The LEGO Trains Book

By October 13, 2017Uncategorized
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Last year we took a look at the book LEGO Eisenbahn – Konzepte und Techniken für realistische Modelle by Holger Matthes (HoMa here at Brickset), We enjoyed looking at the pictures and instructions but couldn’t really review it because the text is in German.

Since its publication Holger has been busy working on an English translation and the result is The LEGO Trains Book, published by No Starch Press.

Now we can actually understand it, we can review it properly…

Holger is one of the most respected builders of LEGO trains in the world. He was involved in the design of the Hobby Trains set 10183, and he and I participated in Power Functions train workshops in Billund in the late 2000s that resulted in the release of the Emerald Night, so you can be sure that he knows what he’s talking about.

The 230-page hardback book is divided into five sections that cover every aspect of LEGO trains:

A history of LEGO trains

Starting with the 1960s-1970s blue track era, right up to the current Power Functions era, Holger discusses every aspect of the different systems, the track, the power system, specialist elements such as wheels and couplings and also takes a look back at them from today’s perspective, highlighting their strengths and weaknesses.

View image at flickr

Basic principles

The book is aimed at everyone from the complete LEGO novice upwards so a short chapter on the basics of the LEGO System, elements, connections and building techniques is included. Although it starts off covering what you’ll already know, it ends with advanced techniques for SNOT, ‘off the grid’, building in odd dimensions, micro-striping and texturing: techniques that are commonly used when building trains.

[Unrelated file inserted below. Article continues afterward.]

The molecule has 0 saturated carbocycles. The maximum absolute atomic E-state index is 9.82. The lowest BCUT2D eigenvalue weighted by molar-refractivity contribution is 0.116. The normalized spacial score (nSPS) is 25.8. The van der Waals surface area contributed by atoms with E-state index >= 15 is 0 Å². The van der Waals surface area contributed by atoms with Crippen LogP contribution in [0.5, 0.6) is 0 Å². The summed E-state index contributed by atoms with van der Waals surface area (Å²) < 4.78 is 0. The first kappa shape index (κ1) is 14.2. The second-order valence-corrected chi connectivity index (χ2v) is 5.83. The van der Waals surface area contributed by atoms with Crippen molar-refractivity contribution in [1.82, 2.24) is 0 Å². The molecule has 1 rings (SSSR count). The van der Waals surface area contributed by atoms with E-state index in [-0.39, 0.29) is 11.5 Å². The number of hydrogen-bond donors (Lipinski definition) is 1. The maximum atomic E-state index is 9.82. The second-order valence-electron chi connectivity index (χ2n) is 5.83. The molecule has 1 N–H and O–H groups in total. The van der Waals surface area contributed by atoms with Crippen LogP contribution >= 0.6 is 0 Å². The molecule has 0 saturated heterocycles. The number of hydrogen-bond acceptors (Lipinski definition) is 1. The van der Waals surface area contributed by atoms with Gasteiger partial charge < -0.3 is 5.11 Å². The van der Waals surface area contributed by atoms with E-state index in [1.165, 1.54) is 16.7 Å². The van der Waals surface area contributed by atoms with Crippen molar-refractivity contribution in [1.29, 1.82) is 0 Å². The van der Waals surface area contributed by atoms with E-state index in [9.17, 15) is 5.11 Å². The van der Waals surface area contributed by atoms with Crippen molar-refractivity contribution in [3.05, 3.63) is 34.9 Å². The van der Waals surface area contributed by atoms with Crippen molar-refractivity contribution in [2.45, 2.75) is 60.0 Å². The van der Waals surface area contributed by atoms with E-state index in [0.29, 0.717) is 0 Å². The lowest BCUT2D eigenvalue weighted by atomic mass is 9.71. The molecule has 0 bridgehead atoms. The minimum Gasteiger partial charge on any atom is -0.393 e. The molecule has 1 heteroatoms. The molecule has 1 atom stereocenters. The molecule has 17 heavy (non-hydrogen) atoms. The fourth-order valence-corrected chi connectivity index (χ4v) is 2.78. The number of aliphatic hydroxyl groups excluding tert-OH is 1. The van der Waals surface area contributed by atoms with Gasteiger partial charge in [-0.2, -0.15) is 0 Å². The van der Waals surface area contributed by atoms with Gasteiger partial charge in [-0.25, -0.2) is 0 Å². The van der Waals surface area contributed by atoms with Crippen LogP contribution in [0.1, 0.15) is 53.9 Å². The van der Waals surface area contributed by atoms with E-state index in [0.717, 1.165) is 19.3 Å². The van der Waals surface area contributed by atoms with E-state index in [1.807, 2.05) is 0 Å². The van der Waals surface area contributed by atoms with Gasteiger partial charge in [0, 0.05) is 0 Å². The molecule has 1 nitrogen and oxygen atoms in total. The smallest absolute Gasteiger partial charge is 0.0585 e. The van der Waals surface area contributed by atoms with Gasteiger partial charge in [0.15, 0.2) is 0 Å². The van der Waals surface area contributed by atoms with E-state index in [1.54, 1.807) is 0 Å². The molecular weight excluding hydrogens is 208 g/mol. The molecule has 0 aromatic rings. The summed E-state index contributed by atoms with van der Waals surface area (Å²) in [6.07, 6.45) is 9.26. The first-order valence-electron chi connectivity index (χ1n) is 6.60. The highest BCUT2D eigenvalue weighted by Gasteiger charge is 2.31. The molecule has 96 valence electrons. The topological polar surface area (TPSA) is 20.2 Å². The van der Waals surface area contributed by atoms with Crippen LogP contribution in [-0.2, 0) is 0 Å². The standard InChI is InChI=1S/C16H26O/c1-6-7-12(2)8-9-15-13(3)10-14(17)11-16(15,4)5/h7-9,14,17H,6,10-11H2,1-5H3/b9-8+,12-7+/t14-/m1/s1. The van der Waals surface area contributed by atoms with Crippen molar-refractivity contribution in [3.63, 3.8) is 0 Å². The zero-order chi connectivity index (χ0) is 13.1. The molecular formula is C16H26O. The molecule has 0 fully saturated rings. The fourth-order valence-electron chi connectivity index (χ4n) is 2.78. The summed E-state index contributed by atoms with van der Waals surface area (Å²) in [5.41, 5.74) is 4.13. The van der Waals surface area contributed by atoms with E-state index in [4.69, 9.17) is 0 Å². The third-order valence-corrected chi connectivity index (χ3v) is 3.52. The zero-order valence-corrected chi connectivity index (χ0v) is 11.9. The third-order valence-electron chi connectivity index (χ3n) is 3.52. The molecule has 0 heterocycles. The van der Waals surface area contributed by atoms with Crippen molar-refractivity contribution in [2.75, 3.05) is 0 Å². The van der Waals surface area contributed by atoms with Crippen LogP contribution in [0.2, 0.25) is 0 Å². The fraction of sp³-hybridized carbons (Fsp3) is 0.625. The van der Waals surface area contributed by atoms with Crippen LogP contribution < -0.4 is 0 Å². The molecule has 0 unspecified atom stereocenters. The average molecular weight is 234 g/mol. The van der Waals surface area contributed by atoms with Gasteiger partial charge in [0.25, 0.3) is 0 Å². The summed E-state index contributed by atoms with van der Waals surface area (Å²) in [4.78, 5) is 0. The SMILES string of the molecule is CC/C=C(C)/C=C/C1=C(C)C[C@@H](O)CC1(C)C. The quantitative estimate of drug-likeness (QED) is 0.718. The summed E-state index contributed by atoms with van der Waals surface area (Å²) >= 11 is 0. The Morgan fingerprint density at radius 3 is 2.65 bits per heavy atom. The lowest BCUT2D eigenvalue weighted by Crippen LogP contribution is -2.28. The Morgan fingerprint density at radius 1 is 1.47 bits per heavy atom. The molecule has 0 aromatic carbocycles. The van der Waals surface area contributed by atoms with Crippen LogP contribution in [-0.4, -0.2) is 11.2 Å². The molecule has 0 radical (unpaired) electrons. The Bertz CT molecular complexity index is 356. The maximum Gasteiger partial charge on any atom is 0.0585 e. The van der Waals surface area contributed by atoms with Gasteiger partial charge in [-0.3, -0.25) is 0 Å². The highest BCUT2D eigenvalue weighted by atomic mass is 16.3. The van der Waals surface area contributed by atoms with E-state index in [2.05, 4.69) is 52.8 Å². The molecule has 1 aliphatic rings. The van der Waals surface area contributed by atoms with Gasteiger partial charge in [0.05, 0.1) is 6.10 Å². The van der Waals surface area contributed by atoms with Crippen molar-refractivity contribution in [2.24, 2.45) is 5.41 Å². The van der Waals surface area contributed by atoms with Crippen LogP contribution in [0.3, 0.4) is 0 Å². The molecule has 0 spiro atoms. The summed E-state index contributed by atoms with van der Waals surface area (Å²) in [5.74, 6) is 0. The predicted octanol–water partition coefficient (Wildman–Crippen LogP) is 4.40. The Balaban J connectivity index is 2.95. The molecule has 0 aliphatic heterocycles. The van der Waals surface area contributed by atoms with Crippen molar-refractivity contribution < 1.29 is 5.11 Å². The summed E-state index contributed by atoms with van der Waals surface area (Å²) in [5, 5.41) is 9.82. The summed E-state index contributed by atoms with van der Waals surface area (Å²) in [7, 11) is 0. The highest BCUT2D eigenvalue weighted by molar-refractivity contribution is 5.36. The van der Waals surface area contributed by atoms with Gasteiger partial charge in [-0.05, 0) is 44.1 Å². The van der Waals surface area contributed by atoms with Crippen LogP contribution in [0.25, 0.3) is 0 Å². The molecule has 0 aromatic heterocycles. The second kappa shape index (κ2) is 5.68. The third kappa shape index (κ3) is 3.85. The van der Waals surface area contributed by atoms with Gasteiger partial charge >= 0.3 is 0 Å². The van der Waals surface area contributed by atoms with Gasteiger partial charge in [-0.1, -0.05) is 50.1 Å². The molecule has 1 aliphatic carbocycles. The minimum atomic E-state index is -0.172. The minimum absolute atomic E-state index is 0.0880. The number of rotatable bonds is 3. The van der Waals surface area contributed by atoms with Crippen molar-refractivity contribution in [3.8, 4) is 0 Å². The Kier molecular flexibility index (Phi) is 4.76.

Designing your own models

Many books provide instructions for models but few actually cover how to go about designing your own. This chapter will help you translate your ideas into a LEGO model, starting with deciding what scale to build it in and ending with how to model realistic details such as roofs and corridor connections.

Case studies in design

This section covers how Holger went about designing models of real life trains; in other words, putting the basics in to practice. Case studies include the Siemens Vectron electric locomotive (shown in the middle on the cover) and BR10 steam engine. The latter is particularly interesting because he discusses how his model has developed over time, since first building it in 2001, as new parts become available and new techniques are discovered.

View image at flickr

Building instructions

The last section provides instructions for four models:

  • Inter City Express (6-wide, Power Functions)
  • A simple gondola (4-wheel open wagon)
  • Swiss ‘Crocodile’ locomotive (7-wide, Power Functions)
  • Vintage passenger coach (7-wide)

Layout and presentation are excellent and one would have no problem following them. A bill of materials is provided for each allowing you to assemble the parts before commencing building.

Instructions for the BR10 and a BR80 steam locomotive are available online, via links on the No Starch website.


This is a very comprehensive book, illustrated with excellent photographs and diagrams. It covers every aspect of LEGO trains, written by a subject matter expert who has successfully distilled his years of experience into the pages of it.

Whether you’re just starting to think about getting into LEGO trains, or you’ve been building them for years, you’ll find a lot of interesting and informative information within it.

I can’t really find fault. The only criticism I can make is that the examples and instructions are mostly based on mainland European trains and rolling stock which are very different to those in the USA, UK and elsewhere. However, armed with the tips and techniques used to design and build them you’ll be well placed to tackle local prototypes.

The book has just been published in the UK and is out later this month in North America. It can be ordered from Amazon: (£14.27), ($24.94), ($30.03)

Thanks to No Starch Press for providing a copy for review. The review is an expression of my own opinions.

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